My late husband, Wally Toews, lived with Parkinson’s disease for 22 years. Initially, he hid the diagnosis from me, but telltale signs emerged. He was a topnotch tennis player and his serve was the first thing affected. He learned to compensate with a double hand swing, but he wasn’t winning as easily as he once had. He was six feet tall, a head taller than my dad. But in a photo taken of the three of us in 1997, I was shocked to realize that my father now stood taller than my husband. I hadn’t noticed how stooped he had become until that picture forced me to see the changes in him.
Wally was a multi-tasker. We lived by his “critical paths.” I then noticed that he was organizing his day into single tasks. Even going to a movie made him anxious. For such a cool, calm man, this was not normal. Then on Christmas Eve 2000, there was a heavy snowstorm. Wally wanted us to check on our older neighbors across the street, but as we walked, he hung behind me and I heard his shuffling feet. Instantly, it struck me. He had Parkinson’s, the same as his mother and his grandmother — his worst nightmare, and I understood his denial.
From that point he left the caregiving to me. He didn’t want to know anything about the disease. He expected me to learn about it and to guide him through the stages. As a journalist, I learned everything I could about every drug and its side effects and developed strategies to cope with them. My grief began then too because I was looking into our future. I began to detach emotionally so I could do what I needed to do as his caregiver. I had to be tough because he didn’t want to help himself. I refused to let him feel sorry for himself. I expected him to do what he was capable of doing independently for as long as he could. We moved and I renovated the new house to accommodate his progressive decline.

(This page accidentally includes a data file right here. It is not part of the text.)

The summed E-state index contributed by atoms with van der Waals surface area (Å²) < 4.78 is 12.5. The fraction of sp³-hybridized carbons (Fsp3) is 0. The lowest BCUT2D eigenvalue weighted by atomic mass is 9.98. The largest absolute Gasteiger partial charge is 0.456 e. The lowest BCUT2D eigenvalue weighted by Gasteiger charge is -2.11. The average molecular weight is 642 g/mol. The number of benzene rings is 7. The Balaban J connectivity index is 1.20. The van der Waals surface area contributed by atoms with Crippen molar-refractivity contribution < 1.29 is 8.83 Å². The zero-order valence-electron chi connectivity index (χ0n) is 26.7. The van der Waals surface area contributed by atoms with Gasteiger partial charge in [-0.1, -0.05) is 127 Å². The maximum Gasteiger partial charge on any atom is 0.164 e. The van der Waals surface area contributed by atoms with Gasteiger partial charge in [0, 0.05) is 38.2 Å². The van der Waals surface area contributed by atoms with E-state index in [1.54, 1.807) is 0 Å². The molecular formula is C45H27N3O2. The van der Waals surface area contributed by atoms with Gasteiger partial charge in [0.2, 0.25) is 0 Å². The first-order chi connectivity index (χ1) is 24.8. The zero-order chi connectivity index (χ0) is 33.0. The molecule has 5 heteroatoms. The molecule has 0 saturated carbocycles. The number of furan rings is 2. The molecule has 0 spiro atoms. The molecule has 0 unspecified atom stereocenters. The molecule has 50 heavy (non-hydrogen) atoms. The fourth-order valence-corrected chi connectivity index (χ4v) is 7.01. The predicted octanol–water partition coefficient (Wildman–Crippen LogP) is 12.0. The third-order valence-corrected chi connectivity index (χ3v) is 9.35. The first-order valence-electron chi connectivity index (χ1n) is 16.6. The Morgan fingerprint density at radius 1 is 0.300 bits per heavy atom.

The day came when I had to break my promise to keep him home. He became impossible to handle. As his advocate, one of the practical assistive care nurses asked if I would write a blog to guide them through the different stages and drug side effects affecting their Parkinson’s patients. They relied more on my understanding of Parkinson’s than they were receiving in their official courses. Wally loved the idea so I did it.
In the beginning it was very gratifying. We engaged discussions and shared experiences with other caregivers. But in Wally’s final days in 24/7 palliative care, I had no more hope to offer. I was with him every day. After he died in 2012, I retired the blog, but it is still on the Internet. If our journey can help you, I am thankful it is still available.
Following Wally’s death, Bonnie Toews has met a widower, John Christiansen, also a caregiver. They realize that living in the moment is all we have and they embrace life despite Bonnie having cancer. They are fighting it together and produce a travel series about Bibi & Babu’s journeys around the world. Their mantra: LIVE YOUR DREAM.